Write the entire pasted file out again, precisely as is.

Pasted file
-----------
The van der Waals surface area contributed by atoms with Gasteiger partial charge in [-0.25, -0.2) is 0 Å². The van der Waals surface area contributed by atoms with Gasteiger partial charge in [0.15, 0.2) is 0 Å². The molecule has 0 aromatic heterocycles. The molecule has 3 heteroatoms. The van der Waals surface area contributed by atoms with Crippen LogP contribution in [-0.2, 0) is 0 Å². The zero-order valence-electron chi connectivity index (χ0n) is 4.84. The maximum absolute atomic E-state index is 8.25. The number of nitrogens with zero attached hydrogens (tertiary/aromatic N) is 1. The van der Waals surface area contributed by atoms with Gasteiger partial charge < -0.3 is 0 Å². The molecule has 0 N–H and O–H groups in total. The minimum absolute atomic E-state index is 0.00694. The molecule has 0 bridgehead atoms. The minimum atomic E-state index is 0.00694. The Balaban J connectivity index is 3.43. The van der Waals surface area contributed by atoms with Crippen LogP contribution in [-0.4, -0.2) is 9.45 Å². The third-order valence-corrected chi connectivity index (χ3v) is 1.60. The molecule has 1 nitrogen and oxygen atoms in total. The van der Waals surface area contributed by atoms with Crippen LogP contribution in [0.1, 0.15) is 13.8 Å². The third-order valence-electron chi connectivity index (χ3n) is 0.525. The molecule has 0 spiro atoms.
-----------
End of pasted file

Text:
The van der Waals surface area contributed by atoms with Gasteiger partial charge in [-0.25, -0.2) is 0 Å². The van der Waals surface area contributed by atoms with Gasteiger partial charge in [0.15, 0.2) is 0 Å². The molecule has 0 aromatic heterocycles. The molecule has 3 heteroatoms. The van der Waals surface area contributed by atoms with Crippen LogP contribution in [-0.2, 0) is 0 Å². The zero-order valence-electron chi connectivity index (χ0n) is 4.84. The maximum absolute atomic E-state index is 8.25. The number of nitrogens with zero attached hydrogens (tertiary/aromatic N) is 1. The van der Waals surface area contributed by atoms with Gasteiger partial charge < -0.3 is 0 Å². The molecule has 0 N–H and O–H groups in total. The minimum absolute atomic E-state index is 0.00694. The molecule has 0 bridgehead atoms. The minimum atomic E-state index is 0.00694. The Balaban J connectivity index is 3.43. The van der Waals surface area contributed by atoms with Crippen LogP contribution in [-0.4, -0.2) is 9.45 Å². The third-order valence-corrected chi connectivity index (χ3v) is 1.60. The molecule has 1 nitrogen and oxygen atoms in total. The van der Waals surface area contributed by atoms with Crippen LogP contribution in [0.1, 0.15) is 13.8 Å². The third-order valence-electron chi connectivity index (χ3n) is 0.525. The molecule has 0 spiro atoms.